The new Pairc Ui Chaoimh opened recently to much fanfare and hype. As is normal with such developments a variety of figures, running in millions, have been thrown about estimating just how much this will be worth to the local economy.
The stadium's first major fixture was held recently and saw the meeting of Tipperary and Clare in an All-Ireland Senior Hurling semi-final. A local fixture was held three days before and attracted more than 10,000 spectators! In attendance on at the first inter-county game, were the President of the International Sport Economics Association Joel Maxcy and 2017 European Sports Economics Association Conference host Bernd Frick.
Those that could not get a ticket for Saturday had another chance the following day as Waterford met Wexford in the second quarter-final. I was amongst these spectators and natural supported the Deise. The new stadium is a sight to behold and rivals many locations I have been to both nationally and internationally. The value of Pairc Ui Chaoimh to the local economy is another question entirely and is complex.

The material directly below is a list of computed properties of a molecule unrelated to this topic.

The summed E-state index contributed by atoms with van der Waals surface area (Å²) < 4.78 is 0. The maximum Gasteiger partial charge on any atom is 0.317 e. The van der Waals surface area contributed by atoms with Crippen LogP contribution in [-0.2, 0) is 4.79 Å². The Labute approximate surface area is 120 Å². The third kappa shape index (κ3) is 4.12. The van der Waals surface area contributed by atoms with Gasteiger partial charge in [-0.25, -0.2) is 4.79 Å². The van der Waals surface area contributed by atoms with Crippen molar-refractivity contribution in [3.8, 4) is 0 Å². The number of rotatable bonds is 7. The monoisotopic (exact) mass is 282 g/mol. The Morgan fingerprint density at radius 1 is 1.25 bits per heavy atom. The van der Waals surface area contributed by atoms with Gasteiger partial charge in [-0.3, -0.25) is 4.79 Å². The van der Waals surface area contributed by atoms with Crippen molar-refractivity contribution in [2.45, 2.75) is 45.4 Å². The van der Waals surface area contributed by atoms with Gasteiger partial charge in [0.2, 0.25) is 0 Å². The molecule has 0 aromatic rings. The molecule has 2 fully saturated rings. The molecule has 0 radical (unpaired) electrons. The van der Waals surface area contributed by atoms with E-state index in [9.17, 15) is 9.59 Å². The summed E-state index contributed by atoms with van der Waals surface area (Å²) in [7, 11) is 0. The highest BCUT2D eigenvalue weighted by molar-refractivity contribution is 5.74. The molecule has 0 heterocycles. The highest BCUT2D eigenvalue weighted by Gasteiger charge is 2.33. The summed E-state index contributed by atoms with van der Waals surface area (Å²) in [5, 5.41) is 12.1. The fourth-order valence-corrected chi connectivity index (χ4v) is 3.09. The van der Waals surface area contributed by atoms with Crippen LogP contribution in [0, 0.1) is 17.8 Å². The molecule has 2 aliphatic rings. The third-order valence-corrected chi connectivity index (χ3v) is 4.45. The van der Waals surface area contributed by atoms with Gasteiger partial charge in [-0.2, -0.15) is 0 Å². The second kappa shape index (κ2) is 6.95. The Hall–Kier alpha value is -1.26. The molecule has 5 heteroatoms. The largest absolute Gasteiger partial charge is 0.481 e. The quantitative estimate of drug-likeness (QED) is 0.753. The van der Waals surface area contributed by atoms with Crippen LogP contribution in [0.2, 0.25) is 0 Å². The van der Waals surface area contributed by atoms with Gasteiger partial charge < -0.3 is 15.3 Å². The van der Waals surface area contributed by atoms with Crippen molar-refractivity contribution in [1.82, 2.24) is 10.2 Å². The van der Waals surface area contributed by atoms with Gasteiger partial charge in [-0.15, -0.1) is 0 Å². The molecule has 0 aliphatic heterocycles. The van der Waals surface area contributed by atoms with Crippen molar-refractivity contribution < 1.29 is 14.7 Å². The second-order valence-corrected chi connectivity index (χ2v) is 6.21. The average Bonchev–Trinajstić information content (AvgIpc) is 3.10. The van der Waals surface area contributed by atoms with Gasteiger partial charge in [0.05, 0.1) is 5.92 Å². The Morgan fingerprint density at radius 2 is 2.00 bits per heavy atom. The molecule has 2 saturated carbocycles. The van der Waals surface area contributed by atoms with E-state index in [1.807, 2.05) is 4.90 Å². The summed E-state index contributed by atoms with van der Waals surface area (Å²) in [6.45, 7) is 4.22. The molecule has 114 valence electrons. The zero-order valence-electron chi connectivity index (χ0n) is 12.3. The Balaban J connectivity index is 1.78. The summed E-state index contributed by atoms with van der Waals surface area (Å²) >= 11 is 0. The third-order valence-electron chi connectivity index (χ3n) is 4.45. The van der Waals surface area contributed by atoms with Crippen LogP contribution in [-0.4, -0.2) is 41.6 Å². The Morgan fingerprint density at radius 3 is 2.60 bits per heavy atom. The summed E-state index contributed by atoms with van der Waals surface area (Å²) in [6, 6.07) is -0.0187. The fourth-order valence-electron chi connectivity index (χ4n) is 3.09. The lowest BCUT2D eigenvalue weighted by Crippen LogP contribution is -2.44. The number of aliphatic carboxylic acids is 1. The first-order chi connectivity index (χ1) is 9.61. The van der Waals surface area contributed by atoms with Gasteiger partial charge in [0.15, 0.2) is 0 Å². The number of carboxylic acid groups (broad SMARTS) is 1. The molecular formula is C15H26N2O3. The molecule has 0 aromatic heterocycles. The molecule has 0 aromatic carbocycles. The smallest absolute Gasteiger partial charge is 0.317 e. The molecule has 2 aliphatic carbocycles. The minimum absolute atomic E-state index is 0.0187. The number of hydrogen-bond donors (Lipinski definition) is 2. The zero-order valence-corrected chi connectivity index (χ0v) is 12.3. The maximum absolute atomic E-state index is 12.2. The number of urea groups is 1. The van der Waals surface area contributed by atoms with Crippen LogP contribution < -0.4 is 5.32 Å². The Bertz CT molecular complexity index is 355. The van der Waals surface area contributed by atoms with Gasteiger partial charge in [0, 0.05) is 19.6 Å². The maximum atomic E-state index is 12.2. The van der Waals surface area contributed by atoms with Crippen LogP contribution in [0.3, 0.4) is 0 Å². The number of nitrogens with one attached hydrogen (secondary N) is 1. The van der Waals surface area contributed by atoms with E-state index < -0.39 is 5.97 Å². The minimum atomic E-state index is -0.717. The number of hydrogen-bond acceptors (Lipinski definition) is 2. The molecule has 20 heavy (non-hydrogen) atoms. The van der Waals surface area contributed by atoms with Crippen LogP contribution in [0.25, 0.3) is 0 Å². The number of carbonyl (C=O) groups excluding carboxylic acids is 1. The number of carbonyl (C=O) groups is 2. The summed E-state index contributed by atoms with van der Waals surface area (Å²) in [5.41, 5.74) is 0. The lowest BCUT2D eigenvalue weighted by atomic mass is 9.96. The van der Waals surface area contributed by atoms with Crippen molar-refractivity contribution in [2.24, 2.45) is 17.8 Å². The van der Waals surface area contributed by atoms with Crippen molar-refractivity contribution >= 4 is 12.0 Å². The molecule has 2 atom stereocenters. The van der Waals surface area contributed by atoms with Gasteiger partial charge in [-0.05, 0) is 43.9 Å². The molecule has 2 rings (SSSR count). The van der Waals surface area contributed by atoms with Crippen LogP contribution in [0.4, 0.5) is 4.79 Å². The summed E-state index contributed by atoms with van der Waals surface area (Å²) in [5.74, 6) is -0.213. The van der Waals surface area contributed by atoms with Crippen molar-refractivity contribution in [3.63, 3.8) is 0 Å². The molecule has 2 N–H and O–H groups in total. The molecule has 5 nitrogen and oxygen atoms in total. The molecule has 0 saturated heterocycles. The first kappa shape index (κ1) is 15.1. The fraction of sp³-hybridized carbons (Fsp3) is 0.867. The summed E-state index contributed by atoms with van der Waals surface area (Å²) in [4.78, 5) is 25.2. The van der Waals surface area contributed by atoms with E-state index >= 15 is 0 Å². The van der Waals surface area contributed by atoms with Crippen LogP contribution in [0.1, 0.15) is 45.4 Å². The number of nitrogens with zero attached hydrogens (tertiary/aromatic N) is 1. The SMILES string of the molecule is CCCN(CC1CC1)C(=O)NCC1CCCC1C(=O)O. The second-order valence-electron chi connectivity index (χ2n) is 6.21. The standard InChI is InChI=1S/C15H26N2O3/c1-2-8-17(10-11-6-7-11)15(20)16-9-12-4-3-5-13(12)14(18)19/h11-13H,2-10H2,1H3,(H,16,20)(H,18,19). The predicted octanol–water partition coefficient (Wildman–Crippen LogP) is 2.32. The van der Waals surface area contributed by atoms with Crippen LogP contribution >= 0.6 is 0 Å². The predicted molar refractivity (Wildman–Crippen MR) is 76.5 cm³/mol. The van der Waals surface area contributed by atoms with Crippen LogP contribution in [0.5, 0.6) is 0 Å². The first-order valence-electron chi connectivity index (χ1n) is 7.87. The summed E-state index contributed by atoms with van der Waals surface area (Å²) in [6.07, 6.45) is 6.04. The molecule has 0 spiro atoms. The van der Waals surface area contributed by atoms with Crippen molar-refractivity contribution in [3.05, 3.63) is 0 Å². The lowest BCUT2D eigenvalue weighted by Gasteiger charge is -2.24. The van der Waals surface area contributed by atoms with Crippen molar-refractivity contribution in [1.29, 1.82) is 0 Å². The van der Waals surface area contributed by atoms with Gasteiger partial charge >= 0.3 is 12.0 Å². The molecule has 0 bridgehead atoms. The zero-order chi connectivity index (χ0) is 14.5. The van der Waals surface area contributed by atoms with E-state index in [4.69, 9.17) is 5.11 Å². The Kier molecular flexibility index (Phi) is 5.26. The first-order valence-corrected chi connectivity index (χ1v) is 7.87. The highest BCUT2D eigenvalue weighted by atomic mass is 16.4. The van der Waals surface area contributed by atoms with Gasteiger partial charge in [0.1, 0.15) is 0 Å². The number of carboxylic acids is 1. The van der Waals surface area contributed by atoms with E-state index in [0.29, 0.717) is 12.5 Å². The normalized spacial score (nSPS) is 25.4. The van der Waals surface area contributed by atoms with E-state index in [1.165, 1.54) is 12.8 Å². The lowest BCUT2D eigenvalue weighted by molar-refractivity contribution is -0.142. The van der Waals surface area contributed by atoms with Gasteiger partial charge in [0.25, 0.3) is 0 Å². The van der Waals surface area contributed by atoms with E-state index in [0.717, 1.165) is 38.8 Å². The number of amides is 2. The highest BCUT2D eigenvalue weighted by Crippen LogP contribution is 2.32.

There are certainly winners. All the pubs within walking distance of the stadium must be delighted to see the return of regular fixtures. The hospitality sector in and around the stadium was a big winner. The extend to which "Cork" wins depends on how many people travelled from outside the county. You need to be very careful here. I travelled to watch Waterford but added nothing to the local economy as I am here anyway. Corkonians that when to take a look at the new stadium also fall into this bracket. The local economy only grows by the extend to which people travelled from Clare, Tipperary, Waterford and Wexford and spent their money in Cork.
Such economic impact assessments require a level of analysis rarely afforded to them. Take any figure estimating the economic impact of such events with a pinch of salt.